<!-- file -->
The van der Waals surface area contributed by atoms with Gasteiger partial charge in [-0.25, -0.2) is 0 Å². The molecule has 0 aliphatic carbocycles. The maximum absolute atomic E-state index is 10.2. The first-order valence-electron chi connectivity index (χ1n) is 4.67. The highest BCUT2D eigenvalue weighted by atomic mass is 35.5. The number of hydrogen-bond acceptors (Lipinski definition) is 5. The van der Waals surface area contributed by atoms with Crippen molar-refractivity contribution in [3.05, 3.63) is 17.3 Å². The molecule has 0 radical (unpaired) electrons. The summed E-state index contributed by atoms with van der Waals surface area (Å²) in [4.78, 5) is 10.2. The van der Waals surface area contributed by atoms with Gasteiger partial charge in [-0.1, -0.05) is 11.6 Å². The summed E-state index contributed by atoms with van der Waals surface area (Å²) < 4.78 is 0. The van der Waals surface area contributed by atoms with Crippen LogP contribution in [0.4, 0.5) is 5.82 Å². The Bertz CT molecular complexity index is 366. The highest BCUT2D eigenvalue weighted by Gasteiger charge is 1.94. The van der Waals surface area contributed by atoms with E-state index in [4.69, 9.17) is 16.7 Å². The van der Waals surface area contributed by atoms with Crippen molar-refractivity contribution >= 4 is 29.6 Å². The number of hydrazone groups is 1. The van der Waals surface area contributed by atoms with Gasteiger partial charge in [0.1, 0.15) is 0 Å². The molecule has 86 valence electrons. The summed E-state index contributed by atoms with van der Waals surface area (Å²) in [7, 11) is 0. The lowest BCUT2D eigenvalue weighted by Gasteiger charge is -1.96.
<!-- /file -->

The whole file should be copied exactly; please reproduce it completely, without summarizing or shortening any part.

The van der Waals surface area contributed by atoms with Gasteiger partial charge in [-0.25, -0.2) is 0 Å². The molecule has 0 aliphatic carbocycles. The maximum absolute atomic E-state index is 10.2. The first-order valence-electron chi connectivity index (χ1n) is 4.67. The highest BCUT2D eigenvalue weighted by atomic mass is 35.5. The number of hydrogen-bond acceptors (Lipinski definition) is 5. The van der Waals surface area contributed by atoms with Crippen molar-refractivity contribution in [3.05, 3.63) is 17.3 Å². The molecule has 0 radical (unpaired) electrons. The summed E-state index contributed by atoms with van der Waals surface area (Å²) in [4.78, 5) is 10.2. The van der Waals surface area contributed by atoms with Gasteiger partial charge in [-0.1, -0.05) is 11.6 Å². The summed E-state index contributed by atoms with van der Waals surface area (Å²) < 4.78 is 0. The van der Waals surface area contributed by atoms with Crippen LogP contribution in [0.4, 0.5) is 5.82 Å². The Bertz CT molecular complexity index is 366. The highest BCUT2D eigenvalue weighted by Gasteiger charge is 1.94. The van der Waals surface area contributed by atoms with E-state index in [4.69, 9.17) is 16.7 Å². The van der Waals surface area contributed by atoms with Crippen molar-refractivity contribution >= 4 is 29.6 Å². The number of hydrazone groups is 1. The van der Waals surface area contributed by atoms with Gasteiger partial charge in [0.1, 0.15) is 0 Å². The molecule has 86 valence electrons. The summed E-state index contributed by atoms with van der Waals surface area (Å²) in [7, 11) is 0. The lowest BCUT2D eigenvalue weighted by Gasteiger charge is -1.96.